There’s no denying it: Prince George is a fashion trendsetter. Photos of a navy quilted jacket that the two-year-old son of Prince William and Kate Middleton wore on his first day of nursery school Wednesday have reportedly sent “mums” scrambling to find the coat for their children. However, John Lewis, the department store that carried the style, isn’t selling it anymore because it’s from a previous season, according to a spokesperson.
But the young royal does have a history of causing sales of items to skyrocket and clothes to sell out altogether — just like his mother — which dedicated style sites like WhatPrinceGeorgeWore.com and PrinceGeorgePieces.com furiously track. Below are prominent examples of this so-called “George effect” (retail prices may have changed), though it’s safe to say that there seems to be a run on basically anything he wears:
• The red-and-white two-piece set sold by London-based children’s label Rachel Riley was only available for pre-order hours after he wore it to his sister Princess Charlotte’s christening in July 2015 at the Church of St Mary Magdalene at the Queen’s Sandringham estate in Norfolk. The $189 outfit looks just like the one his father wore more than 30 years ago when he visited his newborn brother Harry in the hospital. That’s because Riley has read “lots of books” about the royal children to see what they wore growing up, she told People.
• Amazon.co.uk reported that sales of the approximately $50 Crocs rose “1,500%” after he wore them to a charity polo match at the Beaufort Polo Club in Tetbury, England, in June 2015. And the London designer Olivier Baby & Kids told People that his $100 blue, v-neck, button-down cardigan “sold out overnight.”
• After he wore an Amaia Kids blue cardigan to meet his newborn sister on May 2, 2015, the day she was born at the Lindo Wing of St Mary’s Hospital in London, customers flooded the brand’s website. Even though the $62 winter sweater wasn’t in stock, a similar style in every color sold out “in less than 24 hours,” designer Amaia Arrieta told People. So did those blue knee-high, ribbed socks, but the London-based shop had them back in stock in 15 colors much faster because they don’t take as long to make, Arrieta added.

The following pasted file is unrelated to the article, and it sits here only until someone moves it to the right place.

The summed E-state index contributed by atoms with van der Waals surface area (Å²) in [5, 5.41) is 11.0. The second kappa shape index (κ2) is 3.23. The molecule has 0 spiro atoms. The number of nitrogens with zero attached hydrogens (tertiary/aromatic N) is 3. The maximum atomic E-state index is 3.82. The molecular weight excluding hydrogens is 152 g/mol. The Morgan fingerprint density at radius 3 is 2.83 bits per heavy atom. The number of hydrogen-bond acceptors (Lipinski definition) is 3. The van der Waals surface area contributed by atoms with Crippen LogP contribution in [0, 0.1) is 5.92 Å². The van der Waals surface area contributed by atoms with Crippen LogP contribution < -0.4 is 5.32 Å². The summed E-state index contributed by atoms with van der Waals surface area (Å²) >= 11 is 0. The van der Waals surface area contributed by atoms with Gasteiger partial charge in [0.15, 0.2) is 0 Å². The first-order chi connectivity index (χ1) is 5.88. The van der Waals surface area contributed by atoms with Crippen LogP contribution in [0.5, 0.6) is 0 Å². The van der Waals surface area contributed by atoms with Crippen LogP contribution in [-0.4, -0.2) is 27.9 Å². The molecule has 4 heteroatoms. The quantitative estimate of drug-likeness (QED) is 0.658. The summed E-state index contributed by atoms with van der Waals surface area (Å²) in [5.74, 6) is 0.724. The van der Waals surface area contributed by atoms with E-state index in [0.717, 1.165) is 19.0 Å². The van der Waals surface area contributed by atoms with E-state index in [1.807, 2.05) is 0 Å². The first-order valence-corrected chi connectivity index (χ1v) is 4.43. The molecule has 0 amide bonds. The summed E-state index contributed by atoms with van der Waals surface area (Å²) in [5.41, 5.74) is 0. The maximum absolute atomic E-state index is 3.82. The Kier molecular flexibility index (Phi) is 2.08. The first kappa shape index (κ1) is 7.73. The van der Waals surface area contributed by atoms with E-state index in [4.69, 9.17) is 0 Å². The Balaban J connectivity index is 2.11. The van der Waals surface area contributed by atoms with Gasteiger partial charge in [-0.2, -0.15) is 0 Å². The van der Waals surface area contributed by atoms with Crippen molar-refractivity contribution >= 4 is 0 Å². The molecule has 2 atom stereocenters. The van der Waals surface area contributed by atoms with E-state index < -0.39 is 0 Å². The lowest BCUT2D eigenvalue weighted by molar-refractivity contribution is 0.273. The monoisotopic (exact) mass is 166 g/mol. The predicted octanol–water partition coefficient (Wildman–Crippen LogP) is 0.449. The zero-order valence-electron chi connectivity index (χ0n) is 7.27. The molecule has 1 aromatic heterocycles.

• English fashion designer Cath Kidston confirmed to The Telegraph that the company had sold out of, and was rushing to restock, an approximately $20 navy vest with Buckingham Palace guards after the youngster wore it for his official Christmas photo taken in the Kensington Palace courtyard in December 2014. Used ones were spotted on eBay.
• Red-striped dungarees by Spanish Neck & Neck (approximately $45) reportedly sold out within 24 hours, as did the blue and coral versions, after he sported them at a polo match in Cirencester, England, on Father’s Day 2014.
• Outfits worn during Will and Kate’s first official trip overseas with their son flew off shelves. Rachel Riley told the New York Times that the saiboat dungarees (approximately $110) sold out “in a few hours” after he wore them to an April 2014 playdate in Wellington, NZ. (The sailboat dungarees are not to be confused with his sailboat romper made by Brussels-based Les Petites Abeilles). His navy and ivory shoes (both believed to be Early Days‘ Alex Pre-Walker) sold out in “two hours’ and forced the brand to shut down online sales, Paul Bolton, the Leicester-based baby shoe brand’s managing director, told the paper at the time.
• Just a day or two after he was born on July 22, 2013, there was an “instant” run on swaddle blankets that he appeared in outside of the Lindo Wing of St Mary’s Hospital in London: a white merino wool shawl by G.H. & Son (approximately $69 at the time) and a bird-printed Aden + Anais swaddle blanket (which was part of an approximately $50 set), a brand popular among celebrity parents such as Beyoncé, Kourtney Kardashian, Uma Thurman, and Bruce Willis.